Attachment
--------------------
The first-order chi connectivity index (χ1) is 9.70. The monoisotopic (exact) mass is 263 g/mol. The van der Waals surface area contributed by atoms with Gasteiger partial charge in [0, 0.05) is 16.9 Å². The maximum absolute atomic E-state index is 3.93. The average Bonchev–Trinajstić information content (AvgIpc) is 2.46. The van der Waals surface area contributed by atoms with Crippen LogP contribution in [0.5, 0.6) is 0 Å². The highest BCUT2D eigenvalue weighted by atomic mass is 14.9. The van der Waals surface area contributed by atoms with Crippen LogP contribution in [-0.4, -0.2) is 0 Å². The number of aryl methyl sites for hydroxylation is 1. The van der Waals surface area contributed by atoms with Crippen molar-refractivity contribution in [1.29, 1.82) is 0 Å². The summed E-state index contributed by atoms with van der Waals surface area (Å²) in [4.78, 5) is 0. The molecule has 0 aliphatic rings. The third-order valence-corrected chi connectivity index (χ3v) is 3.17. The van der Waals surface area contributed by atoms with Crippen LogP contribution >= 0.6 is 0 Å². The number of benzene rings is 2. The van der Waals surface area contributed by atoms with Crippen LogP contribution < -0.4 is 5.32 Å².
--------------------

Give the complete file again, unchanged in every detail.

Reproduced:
The first-order chi connectivity index (χ1) is 9.70. The monoisotopic (exact) mass is 263 g/mol. The van der Waals surface area contributed by atoms with Gasteiger partial charge in [0, 0.05) is 16.9 Å². The maximum absolute atomic E-state index is 3.93. The average Bonchev–Trinajstić information content (AvgIpc) is 2.46. The van der Waals surface area contributed by atoms with Crippen LogP contribution in [0.5, 0.6) is 0 Å². The highest BCUT2D eigenvalue weighted by atomic mass is 14.9. The van der Waals surface area contributed by atoms with Crippen LogP contribution in [-0.4, -0.2) is 0 Å². The number of aryl methyl sites for hydroxylation is 1. The van der Waals surface area contributed by atoms with Crippen molar-refractivity contribution in [1.29, 1.82) is 0 Å². The summed E-state index contributed by atoms with van der Waals surface area (Å²) in [4.78, 5) is 0. The molecule has 0 aliphatic rings. The third-order valence-corrected chi connectivity index (χ3v) is 3.17. The van der Waals surface area contributed by atoms with Crippen LogP contribution >= 0.6 is 0 Å². The number of benzene rings is 2. The van der Waals surface area contributed by atoms with Crippen LogP contribution < -0.4 is 5.32 Å².